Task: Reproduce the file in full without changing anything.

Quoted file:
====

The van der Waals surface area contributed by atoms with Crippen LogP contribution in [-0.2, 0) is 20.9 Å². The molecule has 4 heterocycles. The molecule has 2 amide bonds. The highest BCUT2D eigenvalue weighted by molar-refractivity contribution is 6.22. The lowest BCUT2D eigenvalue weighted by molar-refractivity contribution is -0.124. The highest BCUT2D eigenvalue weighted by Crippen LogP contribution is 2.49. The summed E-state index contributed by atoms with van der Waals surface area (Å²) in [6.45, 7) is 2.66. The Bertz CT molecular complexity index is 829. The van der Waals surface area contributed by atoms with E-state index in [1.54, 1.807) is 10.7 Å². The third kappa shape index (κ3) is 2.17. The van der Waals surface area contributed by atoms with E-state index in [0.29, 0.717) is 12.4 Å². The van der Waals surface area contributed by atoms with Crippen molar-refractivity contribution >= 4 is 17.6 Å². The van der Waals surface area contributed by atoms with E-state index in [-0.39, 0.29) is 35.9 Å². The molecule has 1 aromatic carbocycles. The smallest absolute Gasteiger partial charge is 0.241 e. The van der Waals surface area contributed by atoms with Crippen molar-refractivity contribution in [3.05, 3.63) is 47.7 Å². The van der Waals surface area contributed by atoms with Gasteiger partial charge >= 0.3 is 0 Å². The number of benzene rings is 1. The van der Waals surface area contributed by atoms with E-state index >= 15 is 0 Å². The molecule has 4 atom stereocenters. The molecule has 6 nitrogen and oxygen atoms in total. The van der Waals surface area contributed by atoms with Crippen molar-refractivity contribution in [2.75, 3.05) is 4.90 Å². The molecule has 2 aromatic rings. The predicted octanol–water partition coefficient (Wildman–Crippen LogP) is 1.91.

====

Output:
The van der Waals surface area contributed by atoms with Crippen LogP contribution in [-0.2, 0) is 20.9 Å². The molecule has 4 heterocycles. The molecule has 2 amide bonds. The highest BCUT2D eigenvalue weighted by molar-refractivity contribution is 6.22. The lowest BCUT2D eigenvalue weighted by molar-refractivity contribution is -0.124. The highest BCUT2D eigenvalue weighted by Crippen LogP contribution is 2.49. The summed E-state index contributed by atoms with van der Waals surface area (Å²) in [6.45, 7) is 2.66. The Bertz CT molecular complexity index is 829. The van der Waals surface area contributed by atoms with E-state index in [1.54, 1.807) is 10.7 Å². The third kappa shape index (κ3) is 2.17. The van der Waals surface area contributed by atoms with E-state index in [0.29, 0.717) is 12.4 Å². The van der Waals surface area contributed by atoms with Crippen molar-refractivity contribution >= 4 is 17.6 Å². The van der Waals surface area contributed by atoms with E-state index in [-0.39, 0.29) is 35.9 Å². The molecule has 1 aromatic carbocycles. The smallest absolute Gasteiger partial charge is 0.241 e. The van der Waals surface area contributed by atoms with Crippen molar-refractivity contribution in [3.05, 3.63) is 47.7 Å². The van der Waals surface area contributed by atoms with Gasteiger partial charge >= 0.3 is 0 Å². The number of benzene rings is 1. The van der Waals surface area contributed by atoms with E-state index >= 15 is 0 Å². The molecule has 4 atom stereocenters. The molecule has 6 nitrogen and oxygen atoms in total. The van der Waals surface area contributed by atoms with Crippen molar-refractivity contribution in [2.75, 3.05) is 4.90 Å². The molecule has 2 aromatic rings. The predicted octanol–water partition coefficient (Wildman–Crippen LogP) is 1.91.